Keyhubs creator and co-founder Vikas Narula.
Prepare to be surprised.
July 16, 2012
That quiet woman who sits over by the women’s restroom? As her manager, you knew she does good work; she doesn’t gab in other people’s cubes or surf online. You didn’t really pay her much attention. Then a consulting firm called Keyhubs reveals something shocking: She knows more about your company’s products and customers than anyone else—even you. When your people need help, they turn to her.
“Businesses have social networks—people come together and they forge friendships,” says Vikas Narula, creator and cofounder of Minneapolis-based Keyhubs. “Business literature will tell you that that’s how work actually gets done—through social networks.”
Keyhubs’ analysis of this company’s business unit demonstrates how the people whom employees (denoted by numbers) trust most for help and knowledge (top, with the most “influential” people represented by the biggest circles and most interconnections) aren’t necessarily the highest in the company hierarchy (below).
Many managers get this; many others don’t. Even those that do often don’t have a clear understanding of how those networks function—who has key knowledge, who’s the person that colleagues trust and rely on most. That’s what Narula and Keyhubs are helping companies understand: how those networks work, and how to marshal them for greater effectiveness.
The idea behind Keyhubs came to Narula while working as director of technology and development for Eden Prairie–based radiology services company Virtual Radiologic. While there, he pursued an MBA at Duke University. He worried that Duke “would teach me all the dumb ways to make decisions that some managers I’d worked under had made. After all, they all went to really fine business schools,” he says wryly. To Narula’s happy surprise, Duke’s program turned out to be less tradition-bound. Among the ideas he encountered was that of informal networks. “A light bulb went on,” he recalls.
Narula hunted for web-based tools to map and understand informal business networks, and found none. So working with fellow MBA student Ron Dees, Narula raised some capital and built his own. Response was sufficiently encouraging that he left Virtual Radiologic in 2009 and made Keyhubs his full-time gig. About a third of its clients are Fortune 500s; it also has worked with several nonprofits. Keyhubs’ sweet spot, he adds, are “teams of between 20 and 200 people.”
In a typical consulting project, Keyhubs conducts a confidential online survey of employees. Keyhubs then takes the results of the survey and generates a “map” that shows how the various employees are connected with each other. Those with the most connections are “influencers”—the colleagues whom employees most rely on for help and information. In most cases, these influencers are the people who drive much of a business’s success.
Narula is by no means an anarchist. “Hierarchies have their place,” he says. “But they don’t tell you how work is really being done.” Managers’ decisions can often seem arbitrary; people don’t seem to be in the right positions. “The higher up you are in an organization, the less you know” about influential people lower down in the hierarchy, Narula says.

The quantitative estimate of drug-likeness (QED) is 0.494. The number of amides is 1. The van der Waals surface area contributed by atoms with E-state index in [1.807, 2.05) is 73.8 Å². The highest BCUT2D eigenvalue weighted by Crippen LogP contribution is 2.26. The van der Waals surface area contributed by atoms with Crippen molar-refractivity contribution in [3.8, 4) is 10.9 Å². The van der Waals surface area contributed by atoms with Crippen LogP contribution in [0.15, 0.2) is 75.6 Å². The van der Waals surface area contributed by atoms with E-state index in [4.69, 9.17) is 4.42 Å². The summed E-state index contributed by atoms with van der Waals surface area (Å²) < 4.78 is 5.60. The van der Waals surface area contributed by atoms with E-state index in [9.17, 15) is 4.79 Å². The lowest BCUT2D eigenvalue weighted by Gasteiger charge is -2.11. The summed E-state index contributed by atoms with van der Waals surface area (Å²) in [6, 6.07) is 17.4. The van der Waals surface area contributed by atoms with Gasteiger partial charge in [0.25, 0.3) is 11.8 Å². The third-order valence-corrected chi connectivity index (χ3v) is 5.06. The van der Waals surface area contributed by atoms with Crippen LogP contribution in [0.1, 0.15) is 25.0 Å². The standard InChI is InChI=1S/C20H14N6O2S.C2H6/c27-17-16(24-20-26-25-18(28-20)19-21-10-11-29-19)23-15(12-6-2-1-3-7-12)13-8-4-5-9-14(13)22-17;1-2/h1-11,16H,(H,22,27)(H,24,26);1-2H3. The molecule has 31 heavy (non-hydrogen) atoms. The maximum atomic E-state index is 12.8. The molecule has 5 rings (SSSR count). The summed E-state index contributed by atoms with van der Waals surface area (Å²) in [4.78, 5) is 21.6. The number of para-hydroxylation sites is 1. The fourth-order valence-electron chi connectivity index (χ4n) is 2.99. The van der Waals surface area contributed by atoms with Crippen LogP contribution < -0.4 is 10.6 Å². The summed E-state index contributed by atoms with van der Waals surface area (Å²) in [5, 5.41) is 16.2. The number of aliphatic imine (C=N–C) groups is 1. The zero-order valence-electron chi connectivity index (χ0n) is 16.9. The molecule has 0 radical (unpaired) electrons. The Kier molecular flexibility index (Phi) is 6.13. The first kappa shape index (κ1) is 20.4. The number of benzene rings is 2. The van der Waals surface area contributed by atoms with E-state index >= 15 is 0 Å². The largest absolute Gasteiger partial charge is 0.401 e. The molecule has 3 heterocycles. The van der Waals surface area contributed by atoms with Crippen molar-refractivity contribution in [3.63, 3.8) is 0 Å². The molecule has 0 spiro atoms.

Why is this information important? For one thing, it can help a business reorganize itself for greater effectiveness. “Companies are always trying to change, evolve,” Narula notes. “But a large percentage of change projects end up falling flat. They get all the processes and procedures in place, but they kind of forget about the people element.” Another use is succession planning—who’s really the best person to take over a top management spot.
Earlier this year, on the threshold of a reorganization, the Safco office products division of New Hope–based plastics and metal fabrication company Liberty Diversified Inc. consulted with Keyhubs. Safco Products General Manager Nat Porter calls the Keyhubs report, which was delivered in April, an “invaluable” part of the redesign. Porter says that the report helped him identify the most knowledgeable people in the organization, and has helped him identify “the people I need to get on my side as I implement big changes for our business.”
Porter adds that a company working with Keyhubs should be prepared to hear some things that it might not like to hear. “Some of the people on your top team may be having a negative impact on the business,” he says.
Andrew Gaillard, director of U.S. product marketing for Fridley-based Medtronic, used Keyhubs to assist in reorganizing a company department. He says that the Keyhubs analysis provided a good way for people to learn more about themselves and how others see them in the organization, and how they can improve, particularly in regard to their soft skills. In addition, Gaillard says that Keyhubs’ analysis is making the reorganization more effective because he can leverage the influencers to drive better alignment and excitement around key initiatives and information.
What clients discover, Narula says, is that they discover “the people who are highly connected, highly influential in an organization that they don’t know about or aren’t aware how influential they are.” For managers as well as for their team members, who you know is as key as what you know.